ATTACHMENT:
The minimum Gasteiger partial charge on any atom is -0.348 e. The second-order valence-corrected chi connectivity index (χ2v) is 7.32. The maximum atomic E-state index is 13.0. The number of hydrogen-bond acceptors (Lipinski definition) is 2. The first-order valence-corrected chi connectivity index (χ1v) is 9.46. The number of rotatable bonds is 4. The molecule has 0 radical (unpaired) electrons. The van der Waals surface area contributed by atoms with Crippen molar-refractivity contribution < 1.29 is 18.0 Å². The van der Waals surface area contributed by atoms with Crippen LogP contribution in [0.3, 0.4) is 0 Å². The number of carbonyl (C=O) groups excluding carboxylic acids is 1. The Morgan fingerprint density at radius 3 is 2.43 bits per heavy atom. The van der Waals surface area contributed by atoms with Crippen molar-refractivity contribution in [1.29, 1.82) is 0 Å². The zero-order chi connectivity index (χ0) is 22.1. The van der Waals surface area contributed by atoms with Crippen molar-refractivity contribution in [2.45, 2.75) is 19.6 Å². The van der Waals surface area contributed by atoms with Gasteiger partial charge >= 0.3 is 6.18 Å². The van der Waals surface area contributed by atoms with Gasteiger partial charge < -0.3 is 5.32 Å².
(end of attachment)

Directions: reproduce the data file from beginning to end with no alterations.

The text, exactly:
The minimum Gasteiger partial charge on any atom is -0.348 e. The second-order valence-corrected chi connectivity index (χ2v) is 7.32. The maximum atomic E-state index is 13.0. The number of hydrogen-bond acceptors (Lipinski definition) is 2. The first-order valence-corrected chi connectivity index (χ1v) is 9.46. The number of rotatable bonds is 4. The molecule has 0 radical (unpaired) electrons. The van der Waals surface area contributed by atoms with Crippen molar-refractivity contribution < 1.29 is 18.0 Å². The van der Waals surface area contributed by atoms with Crippen LogP contribution in [0.3, 0.4) is 0 Å². The number of carbonyl (C=O) groups excluding carboxylic acids is 1. The Morgan fingerprint density at radius 3 is 2.43 bits per heavy atom. The van der Waals surface area contributed by atoms with Crippen molar-refractivity contribution in [1.29, 1.82) is 0 Å². The zero-order chi connectivity index (χ0) is 22.1. The van der Waals surface area contributed by atoms with Crippen molar-refractivity contribution in [2.45, 2.75) is 19.6 Å². The van der Waals surface area contributed by atoms with Gasteiger partial charge >= 0.3 is 6.18 Å². The van der Waals surface area contributed by atoms with Gasteiger partial charge < -0.3 is 5.32 Å².